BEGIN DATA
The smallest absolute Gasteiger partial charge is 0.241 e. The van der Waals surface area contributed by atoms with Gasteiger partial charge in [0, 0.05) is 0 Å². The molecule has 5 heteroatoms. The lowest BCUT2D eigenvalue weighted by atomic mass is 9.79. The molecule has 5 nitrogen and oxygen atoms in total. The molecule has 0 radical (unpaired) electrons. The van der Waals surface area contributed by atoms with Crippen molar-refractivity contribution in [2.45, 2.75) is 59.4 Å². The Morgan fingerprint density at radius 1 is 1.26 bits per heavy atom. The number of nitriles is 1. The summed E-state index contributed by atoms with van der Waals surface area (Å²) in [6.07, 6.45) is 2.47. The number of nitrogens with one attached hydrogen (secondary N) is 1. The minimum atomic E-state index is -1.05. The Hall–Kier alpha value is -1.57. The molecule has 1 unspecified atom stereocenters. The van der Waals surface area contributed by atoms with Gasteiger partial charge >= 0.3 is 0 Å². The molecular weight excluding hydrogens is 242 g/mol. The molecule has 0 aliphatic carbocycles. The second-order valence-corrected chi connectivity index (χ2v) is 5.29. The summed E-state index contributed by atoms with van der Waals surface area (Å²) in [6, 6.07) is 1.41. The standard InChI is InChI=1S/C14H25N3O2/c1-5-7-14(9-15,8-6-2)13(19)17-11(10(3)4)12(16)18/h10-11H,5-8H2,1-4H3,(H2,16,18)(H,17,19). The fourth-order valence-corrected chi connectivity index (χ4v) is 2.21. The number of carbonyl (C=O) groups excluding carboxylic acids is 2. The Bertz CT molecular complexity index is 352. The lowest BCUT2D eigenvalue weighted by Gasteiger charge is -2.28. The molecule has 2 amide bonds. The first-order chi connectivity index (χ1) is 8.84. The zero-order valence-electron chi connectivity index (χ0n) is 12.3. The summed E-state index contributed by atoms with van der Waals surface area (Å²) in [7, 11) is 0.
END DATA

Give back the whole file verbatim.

The smallest absolute Gasteiger partial charge is 0.241 e. The van der Waals surface area contributed by atoms with Gasteiger partial charge in [0, 0.05) is 0 Å². The molecule has 5 heteroatoms. The lowest BCUT2D eigenvalue weighted by atomic mass is 9.79. The molecule has 5 nitrogen and oxygen atoms in total. The molecule has 0 radical (unpaired) electrons. The van der Waals surface area contributed by atoms with Crippen molar-refractivity contribution in [2.45, 2.75) is 59.4 Å². The Morgan fingerprint density at radius 1 is 1.26 bits per heavy atom. The number of nitriles is 1. The summed E-state index contributed by atoms with van der Waals surface area (Å²) in [6.07, 6.45) is 2.47. The number of nitrogens with one attached hydrogen (secondary N) is 1. The minimum atomic E-state index is -1.05. The Hall–Kier alpha value is -1.57. The molecule has 1 unspecified atom stereocenters. The van der Waals surface area contributed by atoms with Gasteiger partial charge >= 0.3 is 0 Å². The molecular weight excluding hydrogens is 242 g/mol. The molecule has 0 aliphatic carbocycles. The second-order valence-corrected chi connectivity index (χ2v) is 5.29. The summed E-state index contributed by atoms with van der Waals surface area (Å²) in [6, 6.07) is 1.41. The standard InChI is InChI=1S/C14H25N3O2/c1-5-7-14(9-15,8-6-2)13(19)17-11(10(3)4)12(16)18/h10-11H,5-8H2,1-4H3,(H2,16,18)(H,17,19). The fourth-order valence-corrected chi connectivity index (χ4v) is 2.21. The number of carbonyl (C=O) groups excluding carboxylic acids is 2. The Bertz CT molecular complexity index is 352. The lowest BCUT2D eigenvalue weighted by Gasteiger charge is -2.28. The molecule has 2 amide bonds. The first-order chi connectivity index (χ1) is 8.84. The zero-order valence-electron chi connectivity index (χ0n) is 12.3. The summed E-state index contributed by atoms with van der Waals surface area (Å²) in [7, 11) is 0.